• Only buy what you can afford. If you have to ask “can I afford it” you probably cant.

Financially Happy

 

Ha Ha Ha, that’s the funniest compound interest joke ever

You have not invested in your financial literacy

Reading is for wimps; we all know that, right?

Err nope. I love libraries. Just thought I would get that out there.

A library is a place full of all the world’s greatest learning… FOR FREE. All you have to do is get a library card and start reading.

Now the next step is to at least occasionally read books that have practical, spiritual, psychological and social applications to name but a few life lessons to learn. A

There are lies dam lies and statistics but here goes. 51% of UK adults read a book in the last year (the year being 2018). Let’s say that’s broadly true and that means 49% or thereabouts didn’t read one book in 2018………….hmmmmm.

Now maybe we can take out those unable to read for many reasons, very old, ill health, poor reading ability. It still seems like a lot of people haven’t read a book in a year.

Then you add the fact that a lot of the people who were reading may well have been reading fiction. I would imagine the number of people reading personal finance books drops even further.  

So let’s say adding one personal finance book to your reading list would not be impossible. But if it was, you can, of course, listen to books, podcasts or YouTube videos to start improving your financial literacy 1% each day.  

“It isn’t what the book costs; it’s what it will cost you if you don’t read it.”

Jim Rohn

How to avoid this financial mistake

  • You are now spoilt for choice. Find your style of podcast, Youtuber, book or audiobook* to take your financial literacy to the next level. Here are a few resources that might be of interest Link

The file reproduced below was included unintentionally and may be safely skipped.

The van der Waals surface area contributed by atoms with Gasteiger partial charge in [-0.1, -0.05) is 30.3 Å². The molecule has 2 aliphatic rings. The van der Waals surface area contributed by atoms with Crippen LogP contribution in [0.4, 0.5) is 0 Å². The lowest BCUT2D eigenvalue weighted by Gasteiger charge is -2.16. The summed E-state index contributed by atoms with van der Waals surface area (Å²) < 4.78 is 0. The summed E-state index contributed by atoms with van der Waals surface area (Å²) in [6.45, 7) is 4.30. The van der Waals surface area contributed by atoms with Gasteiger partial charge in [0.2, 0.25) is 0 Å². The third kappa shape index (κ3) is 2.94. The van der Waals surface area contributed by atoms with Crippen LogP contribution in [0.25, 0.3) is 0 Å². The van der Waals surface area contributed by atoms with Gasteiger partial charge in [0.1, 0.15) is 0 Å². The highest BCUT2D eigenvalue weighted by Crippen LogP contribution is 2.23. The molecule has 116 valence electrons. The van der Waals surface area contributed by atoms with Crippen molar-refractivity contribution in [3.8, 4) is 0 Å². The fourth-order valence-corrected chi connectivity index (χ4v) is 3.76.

• Remember the first time you hear a concept it might sound like gobbledygook but the 2nd and 3rd time it will become more familiar. Think like a learner you are exploring how to manage YOUR MONEY better, so cut yourself some slack and keep learning.
  • Yes, many people may be DUMB (Don’t Understand Money or Business), but do you have to be one of them?
  • Go one read one book I dare you! or even better get the author to read it to you with Audible*

Financial mistakes to avoid

 

The only thing I can be bothered to do is spend money

Not reviewing your standing costs every year – utilities, internet etc

I bought whatever I bought, and now can’t be bothered to check it. The electricity is on so why should I bother changing it?

I know many of us think our greatest strength is our apathy, but it may also be your greatest weakness.

You have just got used to the pain or creeping costs. In fact, this is what most companies are counting on that you will do nothing.

Remember it’s your money they are taking. ITS YOUR MONEY.

Its takes about 20 different minutes to compare a few different internet, electricity or whatever providers. If you sign up with them, they will then often sort out all the rest for you. Saving at least £5 a month on your current provider is probably not going to be that hard. Over a year that’s £60 of YOUR MONEY earnt in 20 minutes. Not a bad return.

How to avoid this financial mistake

  • Funnily enough it’s reviewing your standing costs every time they come around for renewal. Go to a comparison site and compare what’s out there.
  • Remember its YOUR MONEY they are taking, why not try and keep as much of YOUR MONEY in your pocket as you can.

Financially Happy

 

It was a bargain. It was only really expensive and not ridiculously expensive

Living beyond your means

I want it because I’m worth it. Well sort of, actually I just want it.

Faux rich is a widespread trait now. You don’t have to be rich to look rich; you just need to be able to afford the minimum payments, and then you can have what you want.